https://www.ncbi.nlm.nih.gov/m/pubmed/30206012/

Tick infestations of wildlife and companion animals in Ontario, Canada, with detection of human pathogens in Ixodes scapularis ticks.

Smith KA, et al. Ticks Tick Borne Dis. 2018.

Abstract

The growing risk of transmission of tick-borne zoonotic pathogens to humans in Ontario, Canada, warrants investigations into regional tick distribution, tick burdens of local peridomestic animals, and prevalence of tick-borne pathogens. The objectives of this study were to investigate the geographic distribution and magnitude of tick infestations in opportunistically sampled mammalian wildlife and companion animals (i.e., dogs) in southern Ontario and to test these ticks for evidence of zoonotic tick-borne pathogens. Ticks collected from wildlife carcasses, live-trapped wildlife and companion animals (2015-2016), as well as wildlife diagnostic cases (2011-2013), were identified to species and life stage.

Ixodes scapularis ticks were tested by real-time PCR for Anaplasma phagocytophilum, Babesia microti, Borrelia miyamotoi and Borrelia burgdorferi sensu stricto (s.s.). Amblyomma americanum ticks were tested for Ehrlichia chaffeensis. A total of 1687 ticks of six species were collected from 334 animals, including 224 raccoons (n = 1381 ticks) and 50 dogs (n = 67 ticks).

The most common tick species collected from parasitized raccoons were Ixodes texanus (n = 666 ticks) and Dermacentor variabilis (n = 600 ticks), which were removed from 58.5% (median: 2 ticks; range: 1-36) and 49.1% (median: 2 ticks; range: 1-64) of raccoons, respectively. Of I. scapularis tested, 9.3% (4/43) were positive for Bo. burgdorferi s.s. and 2.3% (1/43) for A. phagocytophilum. These results reveal that numerous tick species parasitize common, peridomestic wildlife and that at least two zoonotic, tick-borne pathogens circulate in southern Ontario. Host-tick vector-pathogen dynamics should continue to be monitored in the face of global climate change, landscape alterations and expanding human populations.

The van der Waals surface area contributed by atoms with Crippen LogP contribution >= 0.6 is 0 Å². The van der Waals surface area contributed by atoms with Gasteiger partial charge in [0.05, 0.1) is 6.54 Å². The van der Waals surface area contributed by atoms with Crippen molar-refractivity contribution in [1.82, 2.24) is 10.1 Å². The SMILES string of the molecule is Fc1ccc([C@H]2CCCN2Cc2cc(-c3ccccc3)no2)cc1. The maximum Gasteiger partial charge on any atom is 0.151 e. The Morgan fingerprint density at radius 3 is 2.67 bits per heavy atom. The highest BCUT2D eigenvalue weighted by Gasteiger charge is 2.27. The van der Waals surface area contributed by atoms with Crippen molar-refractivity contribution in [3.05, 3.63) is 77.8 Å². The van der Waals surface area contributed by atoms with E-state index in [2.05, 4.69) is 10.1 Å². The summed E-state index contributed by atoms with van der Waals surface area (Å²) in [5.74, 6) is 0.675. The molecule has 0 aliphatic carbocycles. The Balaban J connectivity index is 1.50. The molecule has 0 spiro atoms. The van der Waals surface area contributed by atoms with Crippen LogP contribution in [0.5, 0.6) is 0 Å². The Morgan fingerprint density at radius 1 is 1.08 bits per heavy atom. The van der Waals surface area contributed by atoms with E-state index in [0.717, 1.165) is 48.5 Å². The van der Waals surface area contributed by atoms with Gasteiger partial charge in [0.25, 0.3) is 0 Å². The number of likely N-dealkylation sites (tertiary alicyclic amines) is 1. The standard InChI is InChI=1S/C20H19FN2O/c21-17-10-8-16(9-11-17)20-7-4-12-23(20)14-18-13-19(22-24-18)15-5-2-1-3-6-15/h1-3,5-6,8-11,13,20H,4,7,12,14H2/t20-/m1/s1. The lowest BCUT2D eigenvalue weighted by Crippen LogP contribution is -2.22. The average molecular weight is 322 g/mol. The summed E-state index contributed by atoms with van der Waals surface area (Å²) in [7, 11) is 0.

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**Comment**

This researcher obviously hasn’t read his own countryman’s work:  https://madisonarealymesupportgroup.com/2018/08/13/study-shows-lyme-not-propelled-by-climate-change/   Another problem with the climate change models is they overlook the fact that deer ticks were established in northwestern Ontario, southern Manitoba and were already in central Canada prior to 1970. What they predict to happen in the future has already happened in Canada. Their oversight caused a skewed rate of tick expansion and a miscalculation of northward projected movement.

“For blacklegged ticks, climate change is an apocryphal issue.” -John Scott

apocryphal:
adj. Of questionable authorship or authenticity
adj. Erroneous; fictitious